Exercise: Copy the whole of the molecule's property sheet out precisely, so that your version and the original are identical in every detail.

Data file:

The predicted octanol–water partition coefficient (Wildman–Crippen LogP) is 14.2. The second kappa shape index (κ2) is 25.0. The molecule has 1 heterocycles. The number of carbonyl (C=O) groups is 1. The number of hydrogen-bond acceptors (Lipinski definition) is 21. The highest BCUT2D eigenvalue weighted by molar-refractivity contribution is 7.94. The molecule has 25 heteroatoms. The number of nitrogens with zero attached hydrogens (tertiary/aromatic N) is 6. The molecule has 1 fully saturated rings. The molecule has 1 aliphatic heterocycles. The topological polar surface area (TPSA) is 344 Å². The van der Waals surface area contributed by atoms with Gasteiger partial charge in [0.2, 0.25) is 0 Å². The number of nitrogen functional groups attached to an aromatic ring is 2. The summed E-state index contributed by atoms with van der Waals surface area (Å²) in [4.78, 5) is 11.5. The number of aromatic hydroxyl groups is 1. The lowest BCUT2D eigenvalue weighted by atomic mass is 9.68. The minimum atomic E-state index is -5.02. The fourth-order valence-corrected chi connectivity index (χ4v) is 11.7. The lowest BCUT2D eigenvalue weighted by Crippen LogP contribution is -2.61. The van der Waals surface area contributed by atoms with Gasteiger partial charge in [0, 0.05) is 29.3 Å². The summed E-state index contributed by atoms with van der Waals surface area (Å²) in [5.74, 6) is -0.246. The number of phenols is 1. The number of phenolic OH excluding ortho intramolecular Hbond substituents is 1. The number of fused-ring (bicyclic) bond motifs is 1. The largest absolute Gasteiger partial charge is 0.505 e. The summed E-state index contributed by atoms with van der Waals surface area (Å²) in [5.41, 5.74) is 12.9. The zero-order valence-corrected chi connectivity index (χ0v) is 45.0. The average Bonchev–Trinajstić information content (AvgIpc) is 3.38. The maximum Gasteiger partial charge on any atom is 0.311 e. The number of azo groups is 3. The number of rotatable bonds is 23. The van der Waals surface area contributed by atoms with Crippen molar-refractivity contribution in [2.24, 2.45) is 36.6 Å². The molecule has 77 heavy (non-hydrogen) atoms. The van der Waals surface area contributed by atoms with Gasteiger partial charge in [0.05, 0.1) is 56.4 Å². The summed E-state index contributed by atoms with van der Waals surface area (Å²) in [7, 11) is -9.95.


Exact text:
The predicted octanol–water partition coefficient (Wildman–Crippen LogP) is 14.2. The second kappa shape index (κ2) is 25.0. The molecule has 1 heterocycles. The number of carbonyl (C=O) groups is 1. The number of hydrogen-bond acceptors (Lipinski definition) is 21. The highest BCUT2D eigenvalue weighted by molar-refractivity contribution is 7.94. The molecule has 25 heteroatoms. The number of nitrogens with zero attached hydrogens (tertiary/aromatic N) is 6. The molecule has 1 fully saturated rings. The molecule has 1 aliphatic heterocycles. The topological polar surface area (TPSA) is 344 Å². The van der Waals surface area contributed by atoms with Gasteiger partial charge in [0.2, 0.25) is 0 Å². The number of nitrogen functional groups attached to an aromatic ring is 2. The summed E-state index contributed by atoms with van der Waals surface area (Å²) in [4.78, 5) is 11.5. The number of aromatic hydroxyl groups is 1. The lowest BCUT2D eigenvalue weighted by atomic mass is 9.68. The minimum atomic E-state index is -5.02. The fourth-order valence-corrected chi connectivity index (χ4v) is 11.7. The lowest BCUT2D eigenvalue weighted by Crippen LogP contribution is -2.61. The van der Waals surface area contributed by atoms with Gasteiger partial charge in [0, 0.05) is 29.3 Å². The summed E-state index contributed by atoms with van der Waals surface area (Å²) in [5.74, 6) is -0.246. The number of phenols is 1. The number of phenolic OH excluding ortho intramolecular Hbond substituents is 1. The number of fused-ring (bicyclic) bond motifs is 1. The largest absolute Gasteiger partial charge is 0.505 e. The summed E-state index contributed by atoms with van der Waals surface area (Å²) in [5.41, 5.74) is 12.9. The zero-order valence-corrected chi connectivity index (χ0v) is 45.0. The average Bonchev–Trinajstić information content (AvgIpc) is 3.38. The maximum Gasteiger partial charge on any atom is 0.311 e. The number of azo groups is 3. The number of rotatable bonds is 23. The van der Waals surface area contributed by atoms with Crippen molar-refractivity contribution in [2.24, 2.45) is 36.6 Å². The molecule has 77 heavy (non-hydrogen) atoms. The van der Waals surface area contributed by atoms with Gasteiger partial charge in [0.05, 0.1) is 56.4 Å². The summed E-state index contributed by atoms with van der Waals surface area (Å²) in [7, 11) is -9.95.